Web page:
7. Attitude: A positive attitude will help both the prospective distributor and your company become partners in the real sense. If a distributor cares only for himself and not for the brand he markets, eventually he will become baggage. Similarly, the company should care for the financial and emotional wellbeing of the distributor to retain his loyalty.
Engaging Dealers and Distributors
The keep their relationship with channel partners fresh and vibrant, companies must invest in distributor and dealer engagement. Some techniques for keeping channel partners engage are:
1. Uderstand the Distributor’s Business & Add value: Some years back when I was working for Apollo Tyres, we made sure that our relationship with channel partners was not restricted to business only. We used to do lots of joint campaigns. This collaborative working enabled us to offer service empowerment to distributors, and complete automation at the channel level. These approaches helped in reducing several pain points of the channel and gave us a significant competitive edge in the market.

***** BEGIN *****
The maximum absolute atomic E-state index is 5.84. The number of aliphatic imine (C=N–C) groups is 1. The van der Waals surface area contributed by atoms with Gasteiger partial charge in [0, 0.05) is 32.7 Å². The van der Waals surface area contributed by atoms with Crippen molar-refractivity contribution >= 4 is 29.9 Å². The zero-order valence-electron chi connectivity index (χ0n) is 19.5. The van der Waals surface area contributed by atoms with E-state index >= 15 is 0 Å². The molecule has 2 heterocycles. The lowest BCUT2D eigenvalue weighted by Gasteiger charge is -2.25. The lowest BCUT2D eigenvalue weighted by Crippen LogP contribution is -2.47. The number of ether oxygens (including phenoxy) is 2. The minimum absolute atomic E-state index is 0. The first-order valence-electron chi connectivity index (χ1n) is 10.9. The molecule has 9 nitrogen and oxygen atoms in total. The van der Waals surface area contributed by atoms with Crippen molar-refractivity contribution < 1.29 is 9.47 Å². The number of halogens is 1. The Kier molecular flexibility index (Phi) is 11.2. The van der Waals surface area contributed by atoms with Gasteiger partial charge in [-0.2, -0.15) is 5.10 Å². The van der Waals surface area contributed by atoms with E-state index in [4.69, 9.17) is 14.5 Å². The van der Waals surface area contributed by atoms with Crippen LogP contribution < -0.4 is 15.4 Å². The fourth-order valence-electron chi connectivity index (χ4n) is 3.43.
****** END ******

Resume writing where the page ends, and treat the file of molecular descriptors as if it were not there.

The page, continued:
2. Be Transparent and Respectful, and make them part of Decision Making: It is common to see companies hiding information from their channel partners. Even trade inputs are designed to favour a few. Quoting the tyre industry again, we printed our policies as a manual and handed every channel partner a copy. This created a feeling of belongingness and loyalty towards the organisation. Think-tank groups were created to make distributors a part of our decision-making process.
3. Offer Distributors New Ideas to Grow: When I was at Nilkamal, our distributor in Ghazipur (rural UP) was struggling to grow. Products of regional brands were being pumped into the market by wholesalers based in Varanasi. We took a leaf out of the FMCG book and started a van operation called Khoj. We would load ready stock (never heard and tried in durables) and take the van on a fixed beat. This helped the distributor add 180 new retailers across the district and our business grew 300% in three months. This distribution module was eventually rolled out in all our rural markets.